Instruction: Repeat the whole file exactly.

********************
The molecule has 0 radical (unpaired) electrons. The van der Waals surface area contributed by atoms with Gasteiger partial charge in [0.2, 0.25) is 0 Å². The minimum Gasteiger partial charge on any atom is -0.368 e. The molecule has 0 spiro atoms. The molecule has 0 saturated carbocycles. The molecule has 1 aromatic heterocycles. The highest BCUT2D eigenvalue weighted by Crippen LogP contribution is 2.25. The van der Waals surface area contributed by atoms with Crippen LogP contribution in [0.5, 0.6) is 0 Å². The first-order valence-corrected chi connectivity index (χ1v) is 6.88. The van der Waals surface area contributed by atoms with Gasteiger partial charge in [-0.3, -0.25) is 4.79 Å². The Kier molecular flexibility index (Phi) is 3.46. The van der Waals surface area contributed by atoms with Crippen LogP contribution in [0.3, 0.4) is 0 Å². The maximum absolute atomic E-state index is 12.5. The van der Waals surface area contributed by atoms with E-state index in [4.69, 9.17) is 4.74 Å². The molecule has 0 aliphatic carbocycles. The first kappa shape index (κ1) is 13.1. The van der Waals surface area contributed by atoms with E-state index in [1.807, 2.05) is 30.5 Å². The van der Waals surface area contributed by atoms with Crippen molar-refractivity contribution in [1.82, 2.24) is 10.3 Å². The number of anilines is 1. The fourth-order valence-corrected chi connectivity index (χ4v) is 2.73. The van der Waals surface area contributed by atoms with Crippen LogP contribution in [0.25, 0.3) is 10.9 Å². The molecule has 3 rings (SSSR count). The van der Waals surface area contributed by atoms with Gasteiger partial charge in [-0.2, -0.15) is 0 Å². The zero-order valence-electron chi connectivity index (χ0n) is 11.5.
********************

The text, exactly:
The molecule has 0 radical (unpaired) electrons. The van der Waals surface area contributed by atoms with Gasteiger partial charge in [0.2, 0.25) is 0 Å². The minimum Gasteiger partial charge on any atom is -0.368 e. The molecule has 0 spiro atoms. The molecule has 0 saturated carbocycles. The molecule has 1 aromatic heterocycles. The highest BCUT2D eigenvalue weighted by Crippen LogP contribution is 2.25. The van der Waals surface area contributed by atoms with Crippen LogP contribution in [0.5, 0.6) is 0 Å². The first-order valence-corrected chi connectivity index (χ1v) is 6.88. The van der Waals surface area contributed by atoms with Gasteiger partial charge in [-0.3, -0.25) is 4.79 Å². The Kier molecular flexibility index (Phi) is 3.46. The van der Waals surface area contributed by atoms with Crippen LogP contribution in [0.3, 0.4) is 0 Å². The maximum absolute atomic E-state index is 12.5. The van der Waals surface area contributed by atoms with E-state index in [4.69, 9.17) is 4.74 Å². The molecule has 0 aliphatic carbocycles. The first kappa shape index (κ1) is 13.1. The van der Waals surface area contributed by atoms with E-state index in [1.807, 2.05) is 30.5 Å². The van der Waals surface area contributed by atoms with Crippen molar-refractivity contribution in [1.82, 2.24) is 10.3 Å². The number of anilines is 1. The fourth-order valence-corrected chi connectivity index (χ4v) is 2.73. The van der Waals surface area contributed by atoms with Crippen LogP contribution in [0.25, 0.3) is 10.9 Å². The molecule has 3 rings (SSSR count). The van der Waals surface area contributed by atoms with Gasteiger partial charge in [-0.2, -0.15) is 0 Å². The zero-order valence-electron chi connectivity index (χ0n) is 11.5.